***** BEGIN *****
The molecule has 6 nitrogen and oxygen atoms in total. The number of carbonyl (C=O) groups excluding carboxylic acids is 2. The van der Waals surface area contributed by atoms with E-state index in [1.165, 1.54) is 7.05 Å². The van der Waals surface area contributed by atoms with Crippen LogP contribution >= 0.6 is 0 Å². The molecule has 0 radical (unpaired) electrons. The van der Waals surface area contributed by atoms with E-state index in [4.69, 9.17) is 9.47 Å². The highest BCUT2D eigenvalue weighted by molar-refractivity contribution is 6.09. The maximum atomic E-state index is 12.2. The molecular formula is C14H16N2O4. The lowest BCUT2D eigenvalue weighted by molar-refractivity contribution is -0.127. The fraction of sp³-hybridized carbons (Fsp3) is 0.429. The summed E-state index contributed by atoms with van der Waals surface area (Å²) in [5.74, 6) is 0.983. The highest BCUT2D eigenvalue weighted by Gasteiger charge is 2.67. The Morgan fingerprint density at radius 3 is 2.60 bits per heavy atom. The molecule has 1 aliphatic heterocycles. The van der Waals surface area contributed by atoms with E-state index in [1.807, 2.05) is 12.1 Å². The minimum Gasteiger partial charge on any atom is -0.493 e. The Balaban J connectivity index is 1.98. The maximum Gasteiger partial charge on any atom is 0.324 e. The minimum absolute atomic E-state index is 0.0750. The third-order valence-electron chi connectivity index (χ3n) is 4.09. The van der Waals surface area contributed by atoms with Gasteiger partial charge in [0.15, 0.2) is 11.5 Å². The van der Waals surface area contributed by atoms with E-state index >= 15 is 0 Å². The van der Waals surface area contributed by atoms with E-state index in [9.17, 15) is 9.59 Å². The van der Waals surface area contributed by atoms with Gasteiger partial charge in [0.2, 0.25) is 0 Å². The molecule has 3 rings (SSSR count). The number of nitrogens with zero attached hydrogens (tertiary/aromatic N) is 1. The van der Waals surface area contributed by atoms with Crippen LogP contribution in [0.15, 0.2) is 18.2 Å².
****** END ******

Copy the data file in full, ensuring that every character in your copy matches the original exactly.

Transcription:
The molecule has 6 nitrogen and oxygen atoms in total. The number of carbonyl (C=O) groups excluding carboxylic acids is 2. The van der Waals surface area contributed by atoms with E-state index in [1.165, 1.54) is 7.05 Å². The van der Waals surface area contributed by atoms with Crippen LogP contribution >= 0.6 is 0 Å². The molecule has 0 radical (unpaired) electrons. The van der Waals surface area contributed by atoms with E-state index in [4.69, 9.17) is 9.47 Å². The highest BCUT2D eigenvalue weighted by molar-refractivity contribution is 6.09. The maximum atomic E-state index is 12.2. The molecular formula is C14H16N2O4. The lowest BCUT2D eigenvalue weighted by molar-refractivity contribution is -0.127. The fraction of sp³-hybridized carbons (Fsp3) is 0.429. The summed E-state index contributed by atoms with van der Waals surface area (Å²) in [5.74, 6) is 0.983. The highest BCUT2D eigenvalue weighted by Gasteiger charge is 2.67. The Morgan fingerprint density at radius 3 is 2.60 bits per heavy atom. The molecule has 1 aliphatic heterocycles. The van der Waals surface area contributed by atoms with E-state index in [1.807, 2.05) is 12.1 Å². The minimum Gasteiger partial charge on any atom is -0.493 e. The Balaban J connectivity index is 1.98. The maximum Gasteiger partial charge on any atom is 0.324 e. The minimum absolute atomic E-state index is 0.0750. The third-order valence-electron chi connectivity index (χ3n) is 4.09. The van der Waals surface area contributed by atoms with Gasteiger partial charge in [0.15, 0.2) is 11.5 Å². The van der Waals surface area contributed by atoms with E-state index >= 15 is 0 Å². The van der Waals surface area contributed by atoms with E-state index in [9.17, 15) is 9.59 Å². The van der Waals surface area contributed by atoms with Gasteiger partial charge in [0.2, 0.25) is 0 Å². The molecule has 3 rings (SSSR count). The number of nitrogens with zero attached hydrogens (tertiary/aromatic N) is 1. The van der Waals surface area contributed by atoms with Crippen LogP contribution in [0.15, 0.2) is 18.2 Å².